[Formulation and Characterization of Vitamin A Nanoemulsion]

Annis Catur Adi, Nelly Setiawaty, Atsarina Anindya, Heni Rachmawati

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Vitamin A is an essential nutrient to support the function of vision, growth, and immune system. Vitamin A cannot be synthesized in the body hence must be obtained through foods or supplements. However, oral administration of vitamin A is often hindered by poor absorption due to its hydrophobic nature and by its easily degradable nature by light and oxygen, particularly at high temperature. This study aimed to prepare a self-assembly vitamin A nanoemulsion with a high loading capacity to improve vitamin A absorption accross intestinal mucosa and to slow down its degradation process. The nanoemulsion was composed by glyceryl monooleate, Cremophor RH-40, and PEG 400 (1:8:1), then titrated with aqueous phase. The nanoemulsion characterization included globule size evaluation, size distribution, zeta potential, globule morphology, entrapment efficiency, physical and chemical stabilities, and ex vivo penetration test on New Zealand albino rabbit intestines. The vitamin A nanoemulsion was found to form transparent and nano-sized emulsions even when loaded with 16.67% vitamin A. The formula also produced 58.1±2.0 nm spherical globules with -0.69 mV zeta potential. Entrapment efficiency of vitamin A in the nanoemulsion was higher than 95%. The nanoemulsion shows stable after storage for 10 days at room temperature, as well as able to increase penetration rate compared to free vitamin A. Taken together, our established vitamin A nanoemulsion has a good stability and was proved to increase vitamin A absorption through intestinal mucosa while simultaneously decreased the vitamin A degradation rate.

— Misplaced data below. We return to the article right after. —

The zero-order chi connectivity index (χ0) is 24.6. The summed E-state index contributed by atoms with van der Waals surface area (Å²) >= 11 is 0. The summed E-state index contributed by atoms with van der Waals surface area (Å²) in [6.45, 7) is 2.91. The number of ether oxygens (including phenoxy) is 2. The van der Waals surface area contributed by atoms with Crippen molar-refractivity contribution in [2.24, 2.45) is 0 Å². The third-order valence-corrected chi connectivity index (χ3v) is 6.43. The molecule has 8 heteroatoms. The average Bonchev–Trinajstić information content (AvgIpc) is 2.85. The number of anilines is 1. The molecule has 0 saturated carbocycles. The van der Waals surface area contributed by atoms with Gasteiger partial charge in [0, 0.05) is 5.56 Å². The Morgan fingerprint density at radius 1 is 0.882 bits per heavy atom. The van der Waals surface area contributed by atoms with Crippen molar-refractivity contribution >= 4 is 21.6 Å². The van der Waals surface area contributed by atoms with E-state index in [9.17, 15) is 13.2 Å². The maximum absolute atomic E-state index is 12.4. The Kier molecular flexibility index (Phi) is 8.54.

nanoemulsion; Cremophor RH-40; vitamin A; potential zeta

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